As with his design projects, Behnam-Bakhtiar and his team ensure they have oversight of every detail. “The design of the food, the uniforms, the bar; anything that has to do with the visuals, the service, the presentation… To me an event is never just about decoration, it is about continuous implementation; everything needs to run smoothly and as we visualised it.”

floral wedding display

An impression of flower-covered columns for a wedding at the Basilica della Santissima Annunziata in Florence, January 2020. Copyright and courtesy Ali Bakhtiar Designs

floral arch

A rendered image of a tunnel of flowers for a wedding in Cape Town, 2020. Copyright and courtesy Ali Bakhtiar Designs

With high-profile architectural and interior design clients and starry party guest lists, discretion is part of the Ali Bakhtiar Design service. He will not be drawn on the high profile personalities that have commissioned him. “We work with a lot of different people including celebrities and royalty, but under no circumstances do we share our clients’ names, whether we signed confidentiality agreements or not. We pride ourselves on being private.”

Word, however, is out – partly because of the design company’s huge international reach. “We go where our clients are, so it was only natural to expand,” Behnam-Bakhtiar explains of his company’s outposts in Dubai, London, Paris and Monaco. The company does not promote its productions but exposure has come nonetheless through guests’ photos on social media. And who can blame them? The vast hall filled with reflective ponds and dancing LED lights for a party in Shanghai and the arcade of pink roses for a church wedding in St Barts demanded a selfie. “Much of the current exposure of our work is not just because we have expanded but also because it is shared,” Behnam-Bakhtiar agrees.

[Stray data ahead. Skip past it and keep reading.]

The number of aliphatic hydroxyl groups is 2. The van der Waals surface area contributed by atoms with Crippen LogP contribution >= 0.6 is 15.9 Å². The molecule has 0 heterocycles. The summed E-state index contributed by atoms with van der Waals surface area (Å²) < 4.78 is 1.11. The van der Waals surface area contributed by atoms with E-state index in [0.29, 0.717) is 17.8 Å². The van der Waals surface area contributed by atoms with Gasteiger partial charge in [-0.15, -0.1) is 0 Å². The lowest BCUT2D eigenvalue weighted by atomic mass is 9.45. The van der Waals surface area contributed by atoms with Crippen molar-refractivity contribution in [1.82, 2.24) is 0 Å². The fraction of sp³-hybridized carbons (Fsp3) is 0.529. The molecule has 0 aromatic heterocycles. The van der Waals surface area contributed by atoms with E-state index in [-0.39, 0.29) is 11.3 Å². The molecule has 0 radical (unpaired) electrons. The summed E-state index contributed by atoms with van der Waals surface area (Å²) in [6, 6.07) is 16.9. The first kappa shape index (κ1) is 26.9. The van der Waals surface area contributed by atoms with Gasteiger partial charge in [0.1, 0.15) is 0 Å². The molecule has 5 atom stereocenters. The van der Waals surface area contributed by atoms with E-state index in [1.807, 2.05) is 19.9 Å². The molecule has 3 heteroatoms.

Contemporary living interiors

A digital impression of a 2019 building design in Switzerland that brings nature into the heart of the home. Copyright and courtesy Ali Bakhtiar Designs

Like the architectural design industry, the events business is also becoming more mindful about expenditure. “I would like to see more consciousness around long-term trust and a sustainable use of funds,” Behnam-Bakhtiar asserts. “Rather than creating an event for the budget and exhausting funds, we now look at what we need for the event. This means we spend less on unnecessary things, so that these funds can be used elsewhere or go to charity.”

Behnam-Bakhtiar’s diligence is even more relevant in a post-Covid era. “Events of up to 7,000 people are postponed for at least a year,” he says, “but the smaller events are starting to take place now, in a more down-sized manner. We’re on stand-by, like the rest of the world.” With his vivid imagination, a roster of international clients and almost two decades of experience, he won’t be standing by for long.

Find out more: alibakhtiardesigns.com

This article features in the Autumn Issue, which will be published later this month.